Chicago Facts and Trivia
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- Lincoln Park was originally a large, 120-acre cemetery. In 1864, when the park was commissioned, thousands of graves were dug up and relocated to different cemeteries in the city. One of the few exceptions was the Couch family, whose large mausoleum still stands behind the Chicago History Museum.
- The first night game wasn’t played at Wrigley field until August 9, 1988, and they still play far fewer night games at Wrigley than any other Major League team.
- Everybody knows that the Great Chicago Fire began on October 8, 1871, and after raging for several days it took hundreds of lives and left more than 100,000 people homeless, but few know the actual cause of the fire. Chicago Tribune reporter Michael Ahern wrote in the paper that a cow owned by Catherin O’Leary had knocked over a lantern. Ahern later admitted to having fabricated the story, but many people still believe that O’Leary’s cow was responsible for the fire.
- The world’s first skyscraper, the Home Insurance Building, was built in Chicago in 1885, and it was later demolished win 1931. The location – 135 S LaSalle St – is now inhabited by the LaSalle Bank Building.
- A statue of President Ulysses S. Grant stands in Lincoln Park, while Grant Park is home to a statue of Abraham Lincoln.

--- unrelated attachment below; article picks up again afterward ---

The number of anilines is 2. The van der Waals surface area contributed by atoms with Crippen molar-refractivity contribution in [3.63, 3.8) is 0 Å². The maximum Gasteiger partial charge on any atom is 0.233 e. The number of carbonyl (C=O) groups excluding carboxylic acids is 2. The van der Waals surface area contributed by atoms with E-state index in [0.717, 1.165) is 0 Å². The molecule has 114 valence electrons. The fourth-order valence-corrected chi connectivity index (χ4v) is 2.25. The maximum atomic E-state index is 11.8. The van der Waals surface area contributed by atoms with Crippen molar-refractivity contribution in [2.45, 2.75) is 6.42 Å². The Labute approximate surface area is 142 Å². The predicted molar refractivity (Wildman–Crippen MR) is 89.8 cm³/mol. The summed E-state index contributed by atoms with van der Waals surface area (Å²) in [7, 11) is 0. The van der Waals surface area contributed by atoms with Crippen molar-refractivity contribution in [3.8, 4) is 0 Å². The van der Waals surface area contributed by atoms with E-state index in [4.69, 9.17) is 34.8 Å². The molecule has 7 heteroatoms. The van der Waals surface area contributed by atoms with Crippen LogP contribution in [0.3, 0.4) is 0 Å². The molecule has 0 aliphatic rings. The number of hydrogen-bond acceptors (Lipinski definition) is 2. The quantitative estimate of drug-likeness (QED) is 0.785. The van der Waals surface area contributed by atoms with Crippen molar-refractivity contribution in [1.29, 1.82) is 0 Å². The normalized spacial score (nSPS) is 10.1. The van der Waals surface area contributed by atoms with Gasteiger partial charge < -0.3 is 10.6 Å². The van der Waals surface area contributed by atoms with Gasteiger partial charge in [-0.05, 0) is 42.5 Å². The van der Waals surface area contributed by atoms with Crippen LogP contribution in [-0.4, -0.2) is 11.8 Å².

- Deep dish pizza was actually invented by a Texan, Ike Sewell, who opened Pizzeria Uno in 1943. The place was so popular that he had to open another location, Pizzeria Due, to satisfy the spillover crowds.
- The original name of Weeghman Park, which was opened in 1914 and became the Cubs’ home two years later. However, it wasn’t until 1926 that the name was changed to honor then-Cubs owner William Wrigley, Jr., the chewing gum mogul.
- The Museum of Science and Industry in Hyde Park originally served as the Palace of Fine Arts in the 1893 World’s Columbian Exposition, and it is the only surviving building from that world’s fair.
- The original Ferris wheel was named after George Ferris, a bridge-builder from Pittsburgh, and it was unveiled at Chicago’s 1893 world’s fair. The wheel was massive – more than 250 feet tall, and it could hold more than 2,000 people. After it was taken apart, parts of the original wheel were used to build a bridge across the Kankakee River, just south of Chicago.
- Chicago was home to the first Pullman sleeping car, which was invented by George Pullman.
- Chicago resident Jane Addams was the first American woman to win a Noble Peace Prize. Addams co-founded the Hull House, one of the city’s first settlement houses.
- The Chicago Board of Trade is the world’s largest and oldest futures and options exchange.
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